I got this from an account of The Marburg Colloquy over on Begars All:
Luther: We decline naming them [the Fathers who taught the Real Presence]. Augustine wrote the passage you have quoted in his youth, it is moreover very unintelligible. Besides, I do not concern myself as to what the Fathers teach on this head, but I abide by the words of Christ, (Here he pointed again to the words written in chalk upon the table, "This is my body.") See, so they run. You have not driven us out of this stronghold, as you proudly imagined you would do, and we concern ourselves no farther about proofs.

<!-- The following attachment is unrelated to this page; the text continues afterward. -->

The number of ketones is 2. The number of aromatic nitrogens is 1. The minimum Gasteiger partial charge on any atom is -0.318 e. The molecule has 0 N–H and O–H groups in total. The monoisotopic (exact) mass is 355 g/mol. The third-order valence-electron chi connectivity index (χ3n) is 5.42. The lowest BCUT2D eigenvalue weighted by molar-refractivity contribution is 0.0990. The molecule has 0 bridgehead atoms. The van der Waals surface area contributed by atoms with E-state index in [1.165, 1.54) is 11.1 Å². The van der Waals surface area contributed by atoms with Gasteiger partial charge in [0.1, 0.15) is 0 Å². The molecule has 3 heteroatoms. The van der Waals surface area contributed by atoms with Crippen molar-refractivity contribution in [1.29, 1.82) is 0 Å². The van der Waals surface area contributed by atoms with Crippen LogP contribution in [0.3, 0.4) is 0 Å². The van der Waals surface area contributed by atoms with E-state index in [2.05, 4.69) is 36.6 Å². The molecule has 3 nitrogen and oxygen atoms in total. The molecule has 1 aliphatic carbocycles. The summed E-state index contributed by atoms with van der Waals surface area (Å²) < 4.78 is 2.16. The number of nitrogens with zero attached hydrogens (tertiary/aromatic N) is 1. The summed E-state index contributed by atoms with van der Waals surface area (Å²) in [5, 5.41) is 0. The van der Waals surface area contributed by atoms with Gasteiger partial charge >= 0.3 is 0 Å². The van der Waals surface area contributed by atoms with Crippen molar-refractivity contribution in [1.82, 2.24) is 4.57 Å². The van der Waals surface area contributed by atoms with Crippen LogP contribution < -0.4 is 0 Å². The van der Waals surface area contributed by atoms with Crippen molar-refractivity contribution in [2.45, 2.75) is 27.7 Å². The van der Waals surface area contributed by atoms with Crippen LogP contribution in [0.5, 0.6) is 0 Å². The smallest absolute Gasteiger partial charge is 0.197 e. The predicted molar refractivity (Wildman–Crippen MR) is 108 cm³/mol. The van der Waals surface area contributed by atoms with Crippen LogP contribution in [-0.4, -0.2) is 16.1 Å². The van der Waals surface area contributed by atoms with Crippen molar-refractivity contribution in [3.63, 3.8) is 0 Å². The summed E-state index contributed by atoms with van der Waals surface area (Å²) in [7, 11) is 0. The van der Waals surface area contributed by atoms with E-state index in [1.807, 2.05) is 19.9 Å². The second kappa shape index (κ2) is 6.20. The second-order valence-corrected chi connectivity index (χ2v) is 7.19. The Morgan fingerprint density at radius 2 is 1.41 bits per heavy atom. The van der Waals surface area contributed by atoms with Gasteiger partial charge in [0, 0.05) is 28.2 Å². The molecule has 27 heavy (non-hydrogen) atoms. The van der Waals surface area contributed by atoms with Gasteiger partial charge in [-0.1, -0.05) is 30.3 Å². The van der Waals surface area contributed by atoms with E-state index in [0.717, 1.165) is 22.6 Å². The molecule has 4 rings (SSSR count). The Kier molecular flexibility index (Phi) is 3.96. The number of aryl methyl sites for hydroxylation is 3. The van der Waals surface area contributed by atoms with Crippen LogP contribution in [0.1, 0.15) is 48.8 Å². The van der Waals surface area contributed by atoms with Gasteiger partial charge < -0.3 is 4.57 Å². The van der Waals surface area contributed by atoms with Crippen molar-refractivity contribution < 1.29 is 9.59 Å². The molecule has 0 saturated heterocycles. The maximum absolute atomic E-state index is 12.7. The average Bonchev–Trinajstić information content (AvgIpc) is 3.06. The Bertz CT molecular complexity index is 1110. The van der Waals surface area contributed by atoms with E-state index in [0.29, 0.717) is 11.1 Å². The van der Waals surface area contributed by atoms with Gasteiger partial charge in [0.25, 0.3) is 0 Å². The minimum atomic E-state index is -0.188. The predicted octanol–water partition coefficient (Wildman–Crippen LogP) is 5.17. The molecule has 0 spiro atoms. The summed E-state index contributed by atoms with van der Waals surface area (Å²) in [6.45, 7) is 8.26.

This occurs near the end of the Colloquy, so very soon afterwards the two camps departed, never to be united in doctrine again. The section I cited above is Luther's final argument, basically, and he says he will stand by Christ's words "This is my body", no matter how many logical arguments Zwingli and co. can come up with. This is, I think, the essence of Lutheran Sola Scriptura, in that what God has expressly revealed, we are to believe because it comes from God, not because logical arguments can be deduced. It also ties in with the ongoing micro-blogstorm regarding Luther's alleged statement that councils would be required to judge between Luther's and Zwingli's divergent interpretation of the Scriptures--an argument made by some RC apologists for centuries. I am not a Luther scholar, but doesn't it seem a little odd that the guy who simply said "I abide by the words of Christ" would suddenly have a change of heart about councils? I am not saying it is impossible, just that the possibility is becoming more remote the more I learn about the events around that time.